[SOLVED] Why these two implementations for the look and say sequence have different times of execution?


I don’t understand how these two implementations generating the look and say sequence have different times of execution because they perform really similar operations but more I increase n more the time difference between the two codes is bigger .

The Big O of the two algorithms is the same because the while loop in the first one iterates n times as the for loop in the second one and the nested for loop in the first one scans all elements as the two nested while loops in the second one.

this is the first one :

def look_and_say_sequence(first, n):

    while n != 1 :
        succ, start, k = '', first[0], 0
        for x in first :
            if x != start :
                succ, start, k = succ + str(k) + start, x, 1
            else :
                k = k + 1

        first = succ + str(k) + start
        n -= 1

    return first

look_and_say_sequence('1', 48) # 10 SECONDS 

and this is the second one :

def look_and_say_sequence(first, n):    
    for _ in range(n-1):
        seq, res, ind = first, '', 0
        while ind < len(seq):
            pending, c = seq[ind], 0
            while ind < len(seq) and pending == seq[ind]:
                c += 1; ind += 1
            res += "{}{}".format(c, pending)
    return res

look_and_say_sequence('1', 48) # 2 SECONDS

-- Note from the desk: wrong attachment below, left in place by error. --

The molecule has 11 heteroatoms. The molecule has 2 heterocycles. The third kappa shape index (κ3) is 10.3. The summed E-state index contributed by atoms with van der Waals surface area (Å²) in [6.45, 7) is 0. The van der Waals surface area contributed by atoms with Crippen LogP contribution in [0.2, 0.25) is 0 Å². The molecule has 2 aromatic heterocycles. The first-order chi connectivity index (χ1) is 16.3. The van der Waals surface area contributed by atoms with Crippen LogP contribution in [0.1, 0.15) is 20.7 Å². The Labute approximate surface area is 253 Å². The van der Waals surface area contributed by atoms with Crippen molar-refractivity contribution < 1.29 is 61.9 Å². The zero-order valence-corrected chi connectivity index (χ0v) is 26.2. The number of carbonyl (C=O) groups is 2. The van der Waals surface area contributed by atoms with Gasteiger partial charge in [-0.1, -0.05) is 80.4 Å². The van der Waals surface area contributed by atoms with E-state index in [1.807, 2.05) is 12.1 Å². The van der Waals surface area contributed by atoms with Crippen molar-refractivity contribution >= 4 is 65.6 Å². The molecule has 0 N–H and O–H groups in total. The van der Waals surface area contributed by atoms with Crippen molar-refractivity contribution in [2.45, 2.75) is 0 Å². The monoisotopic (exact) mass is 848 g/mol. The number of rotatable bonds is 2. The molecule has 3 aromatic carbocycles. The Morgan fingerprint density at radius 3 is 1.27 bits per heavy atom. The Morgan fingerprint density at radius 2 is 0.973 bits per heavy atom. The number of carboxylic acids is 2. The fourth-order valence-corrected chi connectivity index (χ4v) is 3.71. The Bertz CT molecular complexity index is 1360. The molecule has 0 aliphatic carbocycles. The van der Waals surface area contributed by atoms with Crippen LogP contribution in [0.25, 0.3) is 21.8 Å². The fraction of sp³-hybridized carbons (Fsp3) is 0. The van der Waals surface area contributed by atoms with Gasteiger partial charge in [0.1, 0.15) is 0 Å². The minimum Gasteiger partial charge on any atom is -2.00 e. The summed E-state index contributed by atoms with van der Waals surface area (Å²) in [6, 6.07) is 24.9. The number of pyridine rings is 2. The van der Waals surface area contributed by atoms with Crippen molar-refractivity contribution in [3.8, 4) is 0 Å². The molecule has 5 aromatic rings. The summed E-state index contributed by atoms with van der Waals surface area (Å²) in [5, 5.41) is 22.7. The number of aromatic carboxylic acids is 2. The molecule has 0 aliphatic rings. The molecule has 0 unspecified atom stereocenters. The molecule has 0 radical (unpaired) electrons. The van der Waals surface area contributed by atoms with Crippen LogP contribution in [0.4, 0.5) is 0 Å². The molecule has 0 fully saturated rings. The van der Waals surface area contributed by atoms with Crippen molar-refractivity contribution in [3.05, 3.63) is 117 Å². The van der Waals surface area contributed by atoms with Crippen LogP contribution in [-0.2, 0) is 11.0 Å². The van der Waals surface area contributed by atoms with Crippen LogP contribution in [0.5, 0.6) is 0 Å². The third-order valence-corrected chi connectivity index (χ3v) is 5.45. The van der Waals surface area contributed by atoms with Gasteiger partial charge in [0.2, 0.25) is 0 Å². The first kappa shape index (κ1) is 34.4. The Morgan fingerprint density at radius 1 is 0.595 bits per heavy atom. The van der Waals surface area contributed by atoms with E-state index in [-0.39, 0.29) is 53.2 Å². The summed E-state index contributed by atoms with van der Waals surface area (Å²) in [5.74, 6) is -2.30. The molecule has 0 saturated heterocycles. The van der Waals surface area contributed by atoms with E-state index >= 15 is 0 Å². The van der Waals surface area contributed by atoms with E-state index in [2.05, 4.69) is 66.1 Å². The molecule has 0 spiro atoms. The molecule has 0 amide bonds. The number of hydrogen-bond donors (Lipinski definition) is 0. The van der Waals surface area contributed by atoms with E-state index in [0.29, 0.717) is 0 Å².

So, how can it be that there is a factor of 5 between the two implementations?

Thank you for the help!


Your slowdown lies in the line

next_element , start , k = next_element + str(k) + start , x , 1

which causes major runtime losses when next_element is a very long string (as certainly becomes the case as n grows large – next_element is over 500k characters long for n = 48). Try running the following two scripts:

import time

a = time.time()
s = ''
for i in range(99999):
  s = (s + '1') + '1' # comment this out
  # s += '1' + '1'  # and uncomment this to see the speed difference

b = time.time()

you’ll notice using the line using += runs dramatically quicker. Python evaluates left-to-right, meaning the (s + '1') has to evaluate out to a new string before appending the + '1'. This is what adds so much slowdown.

fwiw if you change that problem line to

next_element += str(k) + start
start = x
k = 1

you’ll actually see your top algorithm runs faster

Answered By – Areeb Malik

Answer Checked By – Gilberto Lyons (BugsFixing Admin)

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